OLYMPUS DIGITAL CAMERAI’m in the midst of making a great big Yo Yo Lapghan with all my worsted weight scraps.  I can make a handful of yo-yos during a rerun of Law and Order.  And, once I have about 2000 (no joke… they’re pretty small), I’ll crochet them together.  I like this pattern especially because, even though I’m making thousands of little circles, if you do it right, you have no ends to weave in.

OLYMPUS DIGITAL CAMERAAnother afghan that people are going head over heels for is the Beekeeper’s quilt.  I’ve never made one; I think knitting that much at such a tiny gauge without ending up with a pair of socks (or ten) would give me an aneurism, but if that’s your jam, I say: Go for it!  It looks like a super cozy blanket when it’s done.DSC_0518_medium2[1]Don’t want to make a blanket?  Think about stripes.  Match up your scraps of a similar weight, and make a cool abstract striped sweater, or a pair of fraternal twin socks.

Whatever you do, just don’t let the yarn just languish on your shelf.  Yarn is for knitting (and crocheting) and keeping you cozy and warm, so let it do what it wants to do!

A Recipe for Anarchy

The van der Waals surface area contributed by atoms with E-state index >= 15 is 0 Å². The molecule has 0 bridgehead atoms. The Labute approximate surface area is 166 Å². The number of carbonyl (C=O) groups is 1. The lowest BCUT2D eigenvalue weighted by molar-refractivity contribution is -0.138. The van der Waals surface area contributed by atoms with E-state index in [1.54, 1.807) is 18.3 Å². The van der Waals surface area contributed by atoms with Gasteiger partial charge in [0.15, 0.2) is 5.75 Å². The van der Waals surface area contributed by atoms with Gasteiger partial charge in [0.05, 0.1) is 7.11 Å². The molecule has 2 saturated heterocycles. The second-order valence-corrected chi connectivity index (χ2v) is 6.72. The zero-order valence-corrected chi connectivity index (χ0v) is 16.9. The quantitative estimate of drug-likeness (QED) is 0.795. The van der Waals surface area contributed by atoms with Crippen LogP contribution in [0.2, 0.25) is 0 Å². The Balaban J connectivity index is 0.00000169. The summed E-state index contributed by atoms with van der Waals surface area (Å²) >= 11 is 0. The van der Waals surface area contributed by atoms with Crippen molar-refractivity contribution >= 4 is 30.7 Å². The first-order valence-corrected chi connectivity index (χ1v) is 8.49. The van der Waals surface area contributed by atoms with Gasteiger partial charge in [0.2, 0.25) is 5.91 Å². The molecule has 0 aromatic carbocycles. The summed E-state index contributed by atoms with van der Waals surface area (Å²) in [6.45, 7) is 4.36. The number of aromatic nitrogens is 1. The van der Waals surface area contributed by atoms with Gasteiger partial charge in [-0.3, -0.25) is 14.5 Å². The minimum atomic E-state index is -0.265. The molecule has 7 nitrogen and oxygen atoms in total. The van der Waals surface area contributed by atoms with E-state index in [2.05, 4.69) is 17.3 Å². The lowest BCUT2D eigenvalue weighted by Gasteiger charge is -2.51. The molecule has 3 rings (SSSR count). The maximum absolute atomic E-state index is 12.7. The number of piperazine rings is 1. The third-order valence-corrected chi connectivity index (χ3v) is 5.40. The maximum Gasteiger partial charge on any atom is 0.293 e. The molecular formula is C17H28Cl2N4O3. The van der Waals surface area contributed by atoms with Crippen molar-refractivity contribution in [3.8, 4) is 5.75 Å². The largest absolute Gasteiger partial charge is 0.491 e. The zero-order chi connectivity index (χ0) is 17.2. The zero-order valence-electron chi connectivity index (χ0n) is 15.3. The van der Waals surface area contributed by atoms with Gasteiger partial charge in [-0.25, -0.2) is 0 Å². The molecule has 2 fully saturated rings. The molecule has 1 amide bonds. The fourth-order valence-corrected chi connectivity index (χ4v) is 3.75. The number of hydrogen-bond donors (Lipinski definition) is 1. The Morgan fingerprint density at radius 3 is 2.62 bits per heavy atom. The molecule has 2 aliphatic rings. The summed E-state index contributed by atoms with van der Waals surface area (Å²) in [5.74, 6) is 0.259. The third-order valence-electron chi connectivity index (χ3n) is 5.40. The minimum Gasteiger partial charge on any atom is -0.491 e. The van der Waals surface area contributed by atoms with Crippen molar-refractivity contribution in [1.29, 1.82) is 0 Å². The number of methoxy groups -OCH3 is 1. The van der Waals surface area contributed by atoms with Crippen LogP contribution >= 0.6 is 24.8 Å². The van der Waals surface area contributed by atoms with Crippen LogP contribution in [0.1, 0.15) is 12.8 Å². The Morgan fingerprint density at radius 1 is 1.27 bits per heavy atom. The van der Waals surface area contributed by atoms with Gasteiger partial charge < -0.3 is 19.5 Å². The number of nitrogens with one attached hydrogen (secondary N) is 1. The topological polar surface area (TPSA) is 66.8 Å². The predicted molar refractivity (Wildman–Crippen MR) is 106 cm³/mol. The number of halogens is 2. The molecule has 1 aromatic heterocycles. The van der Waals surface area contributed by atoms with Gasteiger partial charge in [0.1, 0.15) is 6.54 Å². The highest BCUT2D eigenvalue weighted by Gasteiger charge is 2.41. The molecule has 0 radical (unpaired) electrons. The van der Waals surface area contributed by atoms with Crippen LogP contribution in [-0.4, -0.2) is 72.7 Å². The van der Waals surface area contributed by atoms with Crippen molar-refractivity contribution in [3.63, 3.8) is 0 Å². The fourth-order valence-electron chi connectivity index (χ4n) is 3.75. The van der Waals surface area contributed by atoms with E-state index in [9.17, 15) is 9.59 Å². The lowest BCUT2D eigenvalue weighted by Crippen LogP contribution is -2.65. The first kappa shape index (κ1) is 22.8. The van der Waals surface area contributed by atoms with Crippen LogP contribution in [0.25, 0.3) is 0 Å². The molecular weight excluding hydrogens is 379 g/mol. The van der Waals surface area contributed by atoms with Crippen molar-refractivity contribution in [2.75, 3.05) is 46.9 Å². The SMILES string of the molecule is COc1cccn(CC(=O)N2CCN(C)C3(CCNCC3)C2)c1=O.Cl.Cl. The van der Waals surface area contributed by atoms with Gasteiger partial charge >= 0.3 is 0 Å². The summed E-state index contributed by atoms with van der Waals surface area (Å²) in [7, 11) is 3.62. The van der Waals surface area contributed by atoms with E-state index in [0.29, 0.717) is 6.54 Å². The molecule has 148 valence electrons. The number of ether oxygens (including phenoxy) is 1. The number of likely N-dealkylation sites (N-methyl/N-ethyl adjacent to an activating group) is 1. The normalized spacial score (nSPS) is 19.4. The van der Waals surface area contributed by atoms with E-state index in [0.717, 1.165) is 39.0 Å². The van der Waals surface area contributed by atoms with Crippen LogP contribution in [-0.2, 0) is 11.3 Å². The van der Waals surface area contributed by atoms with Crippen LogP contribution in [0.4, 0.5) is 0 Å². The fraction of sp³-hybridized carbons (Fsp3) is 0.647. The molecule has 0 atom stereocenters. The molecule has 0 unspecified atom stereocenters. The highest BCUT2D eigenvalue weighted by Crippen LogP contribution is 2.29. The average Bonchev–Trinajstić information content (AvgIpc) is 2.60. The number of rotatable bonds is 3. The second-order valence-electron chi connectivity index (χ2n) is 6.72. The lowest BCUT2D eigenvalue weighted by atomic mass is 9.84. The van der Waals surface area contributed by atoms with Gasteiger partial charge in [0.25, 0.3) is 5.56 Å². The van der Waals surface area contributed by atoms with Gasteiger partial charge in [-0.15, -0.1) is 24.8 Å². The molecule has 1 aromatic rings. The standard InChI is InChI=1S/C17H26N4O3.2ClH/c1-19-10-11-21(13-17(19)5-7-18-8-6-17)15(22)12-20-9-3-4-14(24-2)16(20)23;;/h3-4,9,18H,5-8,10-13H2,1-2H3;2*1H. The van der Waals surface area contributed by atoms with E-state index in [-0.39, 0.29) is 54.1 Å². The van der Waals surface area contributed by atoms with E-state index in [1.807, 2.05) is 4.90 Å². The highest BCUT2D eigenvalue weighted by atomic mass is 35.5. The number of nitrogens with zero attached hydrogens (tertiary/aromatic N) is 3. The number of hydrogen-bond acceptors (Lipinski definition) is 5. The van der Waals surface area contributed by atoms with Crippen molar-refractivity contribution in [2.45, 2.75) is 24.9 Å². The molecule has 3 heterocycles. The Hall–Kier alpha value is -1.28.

This recipe is for a basic yarn bombing piece.  I’ve purposefully neglected to give you yarn requirements, gauge measurements, sizes and other specifics.  Because, well, this is graffiti, and should be sort of free form.  And rules are for squares.  So, feel free to change, modify, add to, and alter to your heart’s content.  Change is good!  Anarchy!  Down with the Man!



Yarn-As much or as little as you like.  Don’t use anything expensive, since it’ll get gross out in the rain, and may be torn down quickly.  Odds and ends that you have laying around will work fine.  I used some Red Heart that I had laying around, waiting to be used.

Needles- To match your yarn.  I recommend a large gauge, so that your knitting goes quickly and you can cover a larger area.  I used 10 1/2.

Crochet hook (optional)- In a gauge to match your needles.

Buttons (optional)-Again, nothing fancy or expensive.  If you have some laying around that you don’t mind parting with, feel free to use them.  Or, you can make your own buttons using an old plastic container (like a milk jug or other food container).  Cut out circles about an inch around, and use a hole punch (or a knitting needle) to poke two holes in each button.  They won’t be pretty, but, they’ll do the job.

Scissors and tapestry needle.


1. Cast on any number of stitches.  This should be easy and free-flowing, so don’t worry about gauge or where the knitting is going to end up.   I’ll just make something, and then find somewhere to put it.  However, if you have a particularly sad tree or something that you think needs a little knitted excitement, feel free to measure the circumference of the tree, make a gauge swatch, and figure out the number of stitches you’ll need to go around it.